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On this episode of Redux, we look at the infrastructure of Jacksonville.

We first hear from Fiorentino Group’s Marty Fiorentino, who was recently in Washington working with Transportation Secretary Elaine Chao on infrastructure spending.

Then, what do if you’re a senior citizen and the only bus stop is across eight lanes of traffic? And once you get to get a stop, depending on where you live, lies another set of obstacles.

One Jacksonville city councilman is hoping to make sure all bus stops — at least according to ridership — are created equal.

Then, we have an update on our continuing coverage of the opioid epidemic. And finally, the renaissance of Historic Springfield continues — one beer at a time. But first, here’s an update about potential budget cuts at Florida State College at Jacksonville.


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Governor Rick Scott is feeling the heat from school boards and superintendents across Florida to veto a massive package of education bills, which center around the issue of school choice. We’ll talk to folks on both sides of the debate. 

And, Duval County Schools has identified an interim superintendent even though it’s current superintendent hasn’t left just yet. We have the latest.

Then, we’ll visit one Jacksonville school teacher who, through sharing her love of reading with her students, is inspiring the next generation of literary artists. Also, a settlement is in sight after years of litigation in a housing discrimination against the city.

And finally, commercial space travel might soon be just an hour away for Jacksonville residents. But first, freshman Congressman John Rutherford is back in the spotlight. Find out why on Redux.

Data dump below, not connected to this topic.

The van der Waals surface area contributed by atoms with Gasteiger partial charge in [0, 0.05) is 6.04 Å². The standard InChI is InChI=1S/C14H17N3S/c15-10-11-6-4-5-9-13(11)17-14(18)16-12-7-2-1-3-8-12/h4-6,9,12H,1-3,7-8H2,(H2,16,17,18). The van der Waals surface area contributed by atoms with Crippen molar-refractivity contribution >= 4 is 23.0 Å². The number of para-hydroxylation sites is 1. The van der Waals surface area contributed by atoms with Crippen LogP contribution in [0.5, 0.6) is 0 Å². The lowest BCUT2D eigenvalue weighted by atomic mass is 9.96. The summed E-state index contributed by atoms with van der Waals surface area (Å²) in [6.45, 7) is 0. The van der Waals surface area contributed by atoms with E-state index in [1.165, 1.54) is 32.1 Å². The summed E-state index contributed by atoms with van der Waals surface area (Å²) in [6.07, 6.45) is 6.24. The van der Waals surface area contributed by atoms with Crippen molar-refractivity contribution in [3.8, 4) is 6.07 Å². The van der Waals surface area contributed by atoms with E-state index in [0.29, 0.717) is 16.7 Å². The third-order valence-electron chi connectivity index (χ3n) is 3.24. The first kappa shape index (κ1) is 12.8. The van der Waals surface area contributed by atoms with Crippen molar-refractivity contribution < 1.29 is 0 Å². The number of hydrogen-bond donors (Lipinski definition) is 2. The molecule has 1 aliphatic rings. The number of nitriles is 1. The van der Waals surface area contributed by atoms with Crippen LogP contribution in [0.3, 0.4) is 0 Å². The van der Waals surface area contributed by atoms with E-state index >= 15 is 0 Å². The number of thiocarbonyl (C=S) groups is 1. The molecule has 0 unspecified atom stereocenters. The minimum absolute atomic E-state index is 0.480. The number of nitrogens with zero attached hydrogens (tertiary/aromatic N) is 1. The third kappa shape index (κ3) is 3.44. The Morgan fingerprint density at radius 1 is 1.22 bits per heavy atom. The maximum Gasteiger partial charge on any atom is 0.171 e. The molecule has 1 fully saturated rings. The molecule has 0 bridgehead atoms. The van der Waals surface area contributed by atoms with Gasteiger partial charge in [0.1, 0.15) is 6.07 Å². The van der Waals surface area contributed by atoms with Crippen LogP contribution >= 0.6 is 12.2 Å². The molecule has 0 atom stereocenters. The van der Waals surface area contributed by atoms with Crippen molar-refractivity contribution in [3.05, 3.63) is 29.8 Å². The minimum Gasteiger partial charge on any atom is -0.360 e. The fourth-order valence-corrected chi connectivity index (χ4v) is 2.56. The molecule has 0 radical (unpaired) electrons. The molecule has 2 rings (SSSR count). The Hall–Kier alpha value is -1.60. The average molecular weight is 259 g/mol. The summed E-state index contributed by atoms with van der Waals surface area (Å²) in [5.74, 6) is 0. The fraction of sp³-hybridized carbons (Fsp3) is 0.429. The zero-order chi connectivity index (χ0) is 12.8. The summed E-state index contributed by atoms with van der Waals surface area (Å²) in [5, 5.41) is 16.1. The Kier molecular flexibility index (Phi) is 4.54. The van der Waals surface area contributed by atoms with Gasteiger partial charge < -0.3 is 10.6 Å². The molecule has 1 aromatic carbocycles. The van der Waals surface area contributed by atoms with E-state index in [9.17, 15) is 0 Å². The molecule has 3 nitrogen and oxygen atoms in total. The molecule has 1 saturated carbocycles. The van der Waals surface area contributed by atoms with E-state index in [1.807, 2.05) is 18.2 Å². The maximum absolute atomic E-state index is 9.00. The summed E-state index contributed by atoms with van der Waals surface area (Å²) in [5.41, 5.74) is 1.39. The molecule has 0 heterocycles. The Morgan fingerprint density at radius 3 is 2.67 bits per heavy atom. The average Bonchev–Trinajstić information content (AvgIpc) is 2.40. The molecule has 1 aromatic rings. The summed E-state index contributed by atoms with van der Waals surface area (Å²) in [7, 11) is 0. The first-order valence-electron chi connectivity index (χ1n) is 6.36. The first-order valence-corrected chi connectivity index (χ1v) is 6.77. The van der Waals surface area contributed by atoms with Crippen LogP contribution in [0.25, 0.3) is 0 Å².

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Earlier this year, Jacksonville unveiled its urban food park concept, prompting the start of yet another food truck debate between these mobile establishments and its brick-and-mortar counterparts.

Also, the Legislative session has ended and the passing of a mammoth education bill might be bad news for some of Duval County's poorest students.

Then, dryer than normal weather is causing drought conditions and, yes, wildfires throughout Northeast Florida. We’ll bring you a story on what you need to do to help stave off a water shortage, and how some folks are banding together on social media to help save their animals as they head for shelter from the West Mims Fire.

But first, a verdict in the trial of Corrine Brown.


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Florida is in the grip of an epidemic.

Deaths from opioid overdose and murders associated with the drugs have increased exponentially in recent years.

Governor Rick Scott has declared the state’s opioid problem a public health emergency. 

On this episode of Redux, we’ll look at what state officials are doing to help lower the body count, as well what’s being done locally to treat addicts and prevent addiction.

Then, we have an update on the "Hemming Park 5," as well as a couple of stories honoring military and police officers killed in the line of duty.

But first, we get you up to speed with the trial of former Congresswoman Corrine Brown.